10 Pet Peeves of the Social Media Professional

Over the years, I’ve aggregated a few Social Media professionals.  Some are friends, some are colleagues.  Some are blogs I follow.

All of us will cringe at the sight of any of the following Social Media Faux Pas.

copyright-36078_6401.  I have two friends online who flood my newsfeed when this occurs.  Using a picture without permission.  Even the sloppiest of Social Media professionals will at least make sure the picture is “free to use, share and modify, even commercially” on Google search.  It takes so little effort to request the permission to use a picture.  And if you are doing social media as a way of earning a living, there are many professional pictures that now just cost $1 or are even free to use.    

We’ve all seen those memes where someone has taken someone else’s picture and photoshopped it.   Don’t do it.  Even if you think it’s hysterical and will go viral.  It’s unprofessional and….ILLEGAL

2.  And it’s not just school teachers and the grammar police that will go crazy if you do this one.  Poor grammar.  To be a professional, you should know how to put sentences together.  Even if you choose to break a grammar rule here and there for poetic license, do not fall into the habit of doing so.    “Smelling like rotten fish, my sister took out the trash.”  Unless your sister is really stinky….”My sister took out the trash.  It smelled like rotten fish.”  And please know the difference between they’re, their and there  as well as its and it’s.

3.  As a person with a journalism degree and a huge lover of all languages, I’ll start climbing the walls if you:  Use a word that you do not understand.    “It’s detrimental that I have your numbers by 5pm.”    I think the word  you are looking for is instrumental, or important, or necessary.  What that sentence translates to, is:  “It’s going to cause me bodily harm when I get your numbers by 5pm.”  Another would be irregardless.   Just  a heads up, that word doesn’t even exist.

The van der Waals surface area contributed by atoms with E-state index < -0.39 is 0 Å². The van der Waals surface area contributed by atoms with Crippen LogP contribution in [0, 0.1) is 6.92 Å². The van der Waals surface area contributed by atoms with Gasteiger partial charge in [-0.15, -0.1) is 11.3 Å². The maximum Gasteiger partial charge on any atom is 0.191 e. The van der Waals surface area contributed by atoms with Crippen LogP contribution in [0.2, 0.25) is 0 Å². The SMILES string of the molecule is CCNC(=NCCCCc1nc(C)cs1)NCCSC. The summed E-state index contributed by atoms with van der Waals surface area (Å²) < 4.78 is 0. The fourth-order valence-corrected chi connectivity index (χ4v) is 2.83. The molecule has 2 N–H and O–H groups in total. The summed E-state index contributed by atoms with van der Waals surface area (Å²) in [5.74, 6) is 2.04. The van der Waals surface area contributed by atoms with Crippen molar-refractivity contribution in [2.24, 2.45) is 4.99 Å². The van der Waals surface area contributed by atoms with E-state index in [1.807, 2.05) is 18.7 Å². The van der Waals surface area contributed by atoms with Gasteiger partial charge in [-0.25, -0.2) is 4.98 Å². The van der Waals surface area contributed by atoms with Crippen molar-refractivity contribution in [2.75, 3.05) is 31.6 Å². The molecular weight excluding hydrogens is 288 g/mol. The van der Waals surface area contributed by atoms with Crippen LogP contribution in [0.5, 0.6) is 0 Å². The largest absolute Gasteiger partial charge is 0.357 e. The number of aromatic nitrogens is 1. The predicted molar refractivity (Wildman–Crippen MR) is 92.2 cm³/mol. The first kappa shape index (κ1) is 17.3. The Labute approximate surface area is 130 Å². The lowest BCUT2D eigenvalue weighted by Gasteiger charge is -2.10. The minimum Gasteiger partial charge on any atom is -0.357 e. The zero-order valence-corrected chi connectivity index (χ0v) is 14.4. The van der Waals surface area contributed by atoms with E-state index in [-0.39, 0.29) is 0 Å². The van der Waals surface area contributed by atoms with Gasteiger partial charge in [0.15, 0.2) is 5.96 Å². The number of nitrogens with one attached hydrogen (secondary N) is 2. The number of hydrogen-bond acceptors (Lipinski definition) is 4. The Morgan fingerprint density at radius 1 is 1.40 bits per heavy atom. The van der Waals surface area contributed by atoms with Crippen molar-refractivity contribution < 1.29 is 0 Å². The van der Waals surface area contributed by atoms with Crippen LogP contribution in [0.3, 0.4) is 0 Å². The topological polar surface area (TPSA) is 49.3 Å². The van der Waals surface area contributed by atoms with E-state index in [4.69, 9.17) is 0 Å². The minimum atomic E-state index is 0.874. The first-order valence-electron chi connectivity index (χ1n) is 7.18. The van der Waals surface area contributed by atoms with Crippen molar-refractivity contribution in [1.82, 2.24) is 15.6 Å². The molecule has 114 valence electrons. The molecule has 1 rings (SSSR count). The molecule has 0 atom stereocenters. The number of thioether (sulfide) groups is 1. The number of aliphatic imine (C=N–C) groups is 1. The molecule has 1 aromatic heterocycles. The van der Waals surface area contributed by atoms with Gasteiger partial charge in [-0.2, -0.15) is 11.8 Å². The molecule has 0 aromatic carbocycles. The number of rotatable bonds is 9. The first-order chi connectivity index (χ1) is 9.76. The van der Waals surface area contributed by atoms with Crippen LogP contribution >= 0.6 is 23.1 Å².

Retro vintage font type. Vector alphabet4.  You don’t know how to spell.  If you want to publish anything from a blog, a book, to a post on Social Media, you need to know how to spell.  I am very sympathetic to those who are dyslexic.   And some people it’s just not a priority.  But with today’s technology, there is no excuse for not using spell check.  A second pair of eyes always helps as well.  Know the difference between moot and mute.   One means subject to uncertainty, where an answer can not be agreed upon or found.  The other means you can’t speak.  Or my favorite is using defiantly in place of definitely.  I defiantly agree with you.  What?

5.  This usually happens when you have your Sales Manager in charge of your business postings.  All you post is sales material.  Social Media is social.  You should be sharing the culture of your company.  You should be sharing  why you got into business.  You should be proud of your employees.   And of course, share SOME of your sales materials.  But a constant barrage of we have widgets on sale for three more days.   We have widgets for sale for two more days, etc.  Is not only annoying it’s counterproductive to what you are trying to achieve.  The more you sell, the less they will listen.

6.   “Follow us on Facebook”  Or twitter, or Pinterest, or Instagram, etc, you beg of us.  And we, excited to discover the wonder of your business, find that….your most recent post is 2 years old.    Why should I follow you?  Why should I shop you?  Why do you have a page?  Social media is not only social it’s a conversation, and a commitment.  You should take your page down or embue it with robust content.

7.  Sensational Headlines.   We’ve all seen it, “What they do next, you won’t believe!” and of course it’s absolutely believable.   Sensational headlines still work and a lot of marketers use them to hope their content will go viral.  However, more and more we’re seeing that readers are getting headline fatigue and they just don’t believe it’s unbelievable, any more.

Dollarphotoclub_540360698.  Automating your posts and not checking back when there is a reply.  Similar to always posting sales material, this technique is just as bad.   Social media, is social.  A conversation, if you are lucky enough to get someone to reply, acknowledge them, engage them, draw them in.